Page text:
Know your readership and where to find them
I check Twitter perhaps four days out of seven, LinkedIn once a month, Instagram hardly ever and I've never even logged in to WhatsApp. I do visit Facebook and Goodreads frequently, though. Meanwhile, my daughter never visits Goodreads, Twitter or LinkedIn, but she's constantly on Instagram, Snapchat and WhatsApp. My mum uses Facebook and nothing else. My husband is neurologically wired to Facebook (or so it seems) and watches a lot of YouTube videos.
I'm not suggesting my family reflects the typical use of the various networks by different ages and genders, but there are differences, and these are worth considering while you're plugging away. Who is your target readership? Which networks do they use and when? It's worth doing a bit of research so you can more accurately target your marketing.
(Don't) Give up
There are some authors who do give up after book one (or even further down the line), and it's not a wrong decision if it's right for you. I don't write for money, so failing to sell will never lead me to giving up, but some authors do only write in the hope of making money out of it.
To be absolutely brutal about this, the publishing market is so saturated, the chance of making even a living out of writing is slim at best. I'm not saying it's impossible, but the odds are, you won't, and even if you do hit a 'bestseller' with one release, you're still playing the market for each subsequent release.
Start over with each new book
If your book does chart well on release day, great. But don't sit back and expect it to continue. You need to keep those sales coming in, and not just for this book.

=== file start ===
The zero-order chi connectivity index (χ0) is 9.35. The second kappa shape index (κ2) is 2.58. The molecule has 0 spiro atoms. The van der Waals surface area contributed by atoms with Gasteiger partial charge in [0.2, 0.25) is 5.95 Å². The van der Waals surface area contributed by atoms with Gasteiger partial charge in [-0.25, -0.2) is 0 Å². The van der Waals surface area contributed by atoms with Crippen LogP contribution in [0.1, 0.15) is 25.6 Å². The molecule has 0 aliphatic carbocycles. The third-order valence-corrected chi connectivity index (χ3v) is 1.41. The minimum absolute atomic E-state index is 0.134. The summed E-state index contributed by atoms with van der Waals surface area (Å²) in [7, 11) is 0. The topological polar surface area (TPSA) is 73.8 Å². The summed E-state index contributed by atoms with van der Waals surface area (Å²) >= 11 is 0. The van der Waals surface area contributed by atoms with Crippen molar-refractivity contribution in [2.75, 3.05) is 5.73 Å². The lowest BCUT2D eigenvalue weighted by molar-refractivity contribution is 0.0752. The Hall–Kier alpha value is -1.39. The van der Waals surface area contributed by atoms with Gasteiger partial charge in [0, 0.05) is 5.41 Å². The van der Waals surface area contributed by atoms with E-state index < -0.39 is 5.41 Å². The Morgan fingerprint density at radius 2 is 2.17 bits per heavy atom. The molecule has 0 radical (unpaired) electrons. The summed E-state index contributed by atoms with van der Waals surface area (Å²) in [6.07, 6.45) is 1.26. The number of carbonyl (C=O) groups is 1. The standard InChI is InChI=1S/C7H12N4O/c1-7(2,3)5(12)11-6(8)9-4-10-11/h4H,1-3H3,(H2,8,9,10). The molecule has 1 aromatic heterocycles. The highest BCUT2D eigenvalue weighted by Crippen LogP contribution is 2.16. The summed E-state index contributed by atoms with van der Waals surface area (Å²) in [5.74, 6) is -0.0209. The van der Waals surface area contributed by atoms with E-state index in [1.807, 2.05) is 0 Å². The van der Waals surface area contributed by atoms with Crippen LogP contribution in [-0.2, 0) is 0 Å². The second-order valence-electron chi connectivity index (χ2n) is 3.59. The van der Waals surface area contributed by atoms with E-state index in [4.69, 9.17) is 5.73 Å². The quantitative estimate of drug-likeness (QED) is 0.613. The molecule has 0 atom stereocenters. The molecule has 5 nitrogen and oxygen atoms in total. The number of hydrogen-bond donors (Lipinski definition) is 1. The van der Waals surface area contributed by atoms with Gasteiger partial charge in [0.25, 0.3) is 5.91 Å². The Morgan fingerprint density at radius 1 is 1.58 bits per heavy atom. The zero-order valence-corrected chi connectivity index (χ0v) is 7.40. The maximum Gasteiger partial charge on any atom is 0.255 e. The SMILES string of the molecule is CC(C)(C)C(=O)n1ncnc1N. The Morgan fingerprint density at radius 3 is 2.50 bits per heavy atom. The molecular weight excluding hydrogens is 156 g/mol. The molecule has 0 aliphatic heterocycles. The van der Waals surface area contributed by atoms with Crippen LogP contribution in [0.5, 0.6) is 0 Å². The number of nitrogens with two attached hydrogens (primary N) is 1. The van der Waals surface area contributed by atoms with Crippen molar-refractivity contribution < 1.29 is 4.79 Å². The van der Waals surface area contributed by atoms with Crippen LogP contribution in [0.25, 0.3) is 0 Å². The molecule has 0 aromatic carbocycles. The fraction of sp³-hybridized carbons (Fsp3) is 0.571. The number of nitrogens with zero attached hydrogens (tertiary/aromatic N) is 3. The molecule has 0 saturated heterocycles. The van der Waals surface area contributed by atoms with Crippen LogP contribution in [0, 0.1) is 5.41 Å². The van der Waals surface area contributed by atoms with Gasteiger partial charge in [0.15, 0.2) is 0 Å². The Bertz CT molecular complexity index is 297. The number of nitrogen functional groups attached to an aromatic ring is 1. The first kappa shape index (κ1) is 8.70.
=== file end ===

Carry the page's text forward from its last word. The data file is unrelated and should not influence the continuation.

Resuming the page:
As you write more and add to your catalogue, you'll become a juggler, trying to keep all of the balls in the air. Each new book requires the same attention - before and after release - but take care not to drop the book before it.
This is where back matter...matters. Make sure your readers can find your other work via links at the end of your book. Keep your list of publications current on your website/blog. It needs to be really easy for readers to find you and your books, because you are one of millions of stars in the sky. You need to be the brightest.
Work on your next book, satisfied you have, at the very least, a back catalogue of one darned good book, because you're going to do this all over again, and again.
I'm not a bestseller. I have been a bestseller, and I'm still selling books because of that one book that happened to catch the market at the right time. It can be disheartening, both looking at my own sales and seeing other authors question if it's worth continuing. That's a decision each of us has to weigh up for ourselves. Part of that process involves being honest about whether we really gave it our best shot.
About the author
Champagne - based on a stage show co-written and co-produced with her husband - she has published a further forty-plus works (novels, short stories and novellas). She is the author of two ongoing series: Hiding Behind The Couch (a literary 'soap opera' centring on the lives of nine long-term friends) and Checking Him Out (LGBTQ romance). Debbie has been a finalist in both the Rainbow Awards and the Bisexual Book Awards, and in 2016, she won the Lambda Literary Award (Lammy) for her novel, When Skies Have Fallen: a British historical romance spanning twenty-three years, from the end of WWII to the decriminalisation of homosexuality in 1967. Through her independent publishing company, Debbie gives voice to other authors whose work would be deemed unprofitable by mainstream publishing houses.